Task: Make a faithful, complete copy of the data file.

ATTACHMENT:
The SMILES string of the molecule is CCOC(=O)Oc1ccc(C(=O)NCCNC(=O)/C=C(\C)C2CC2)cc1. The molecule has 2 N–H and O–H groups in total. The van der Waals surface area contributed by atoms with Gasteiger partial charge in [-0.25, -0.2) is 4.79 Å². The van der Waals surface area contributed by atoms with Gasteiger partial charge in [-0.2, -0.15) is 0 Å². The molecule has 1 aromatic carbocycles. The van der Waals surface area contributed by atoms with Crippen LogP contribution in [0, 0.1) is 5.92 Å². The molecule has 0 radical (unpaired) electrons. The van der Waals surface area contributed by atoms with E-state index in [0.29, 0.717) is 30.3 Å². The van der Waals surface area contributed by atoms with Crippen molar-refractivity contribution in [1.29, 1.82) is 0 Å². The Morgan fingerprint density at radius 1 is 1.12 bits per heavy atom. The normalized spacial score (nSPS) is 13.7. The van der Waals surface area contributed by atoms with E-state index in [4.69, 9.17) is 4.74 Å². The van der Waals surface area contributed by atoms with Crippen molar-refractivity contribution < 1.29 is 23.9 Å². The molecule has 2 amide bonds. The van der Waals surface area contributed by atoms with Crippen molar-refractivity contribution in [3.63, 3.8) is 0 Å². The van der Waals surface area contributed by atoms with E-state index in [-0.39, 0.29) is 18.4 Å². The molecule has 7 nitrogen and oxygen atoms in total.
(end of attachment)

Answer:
The SMILES string of the molecule is CCOC(=O)Oc1ccc(C(=O)NCCNC(=O)/C=C(\C)C2CC2)cc1. The molecule has 2 N–H and O–H groups in total. The van der Waals surface area contributed by atoms with Gasteiger partial charge in [-0.25, -0.2) is 4.79 Å². The van der Waals surface area contributed by atoms with Gasteiger partial charge in [-0.2, -0.15) is 0 Å². The molecule has 1 aromatic carbocycles. The van der Waals surface area contributed by atoms with Crippen LogP contribution in [0, 0.1) is 5.92 Å². The molecule has 0 radical (unpaired) electrons. The van der Waals surface area contributed by atoms with E-state index in [0.29, 0.717) is 30.3 Å². The van der Waals surface area contributed by atoms with Crippen molar-refractivity contribution in [1.29, 1.82) is 0 Å². The Morgan fingerprint density at radius 1 is 1.12 bits per heavy atom. The normalized spacial score (nSPS) is 13.7. The van der Waals surface area contributed by atoms with E-state index in [4.69, 9.17) is 4.74 Å². The van der Waals surface area contributed by atoms with Crippen molar-refractivity contribution < 1.29 is 23.9 Å². The molecule has 2 amide bonds. The van der Waals surface area contributed by atoms with Crippen molar-refractivity contribution in [3.63, 3.8) is 0 Å². The van der Waals surface area contributed by atoms with E-state index in [-0.39, 0.29) is 18.4 Å². The molecule has 7 nitrogen and oxygen atoms in total.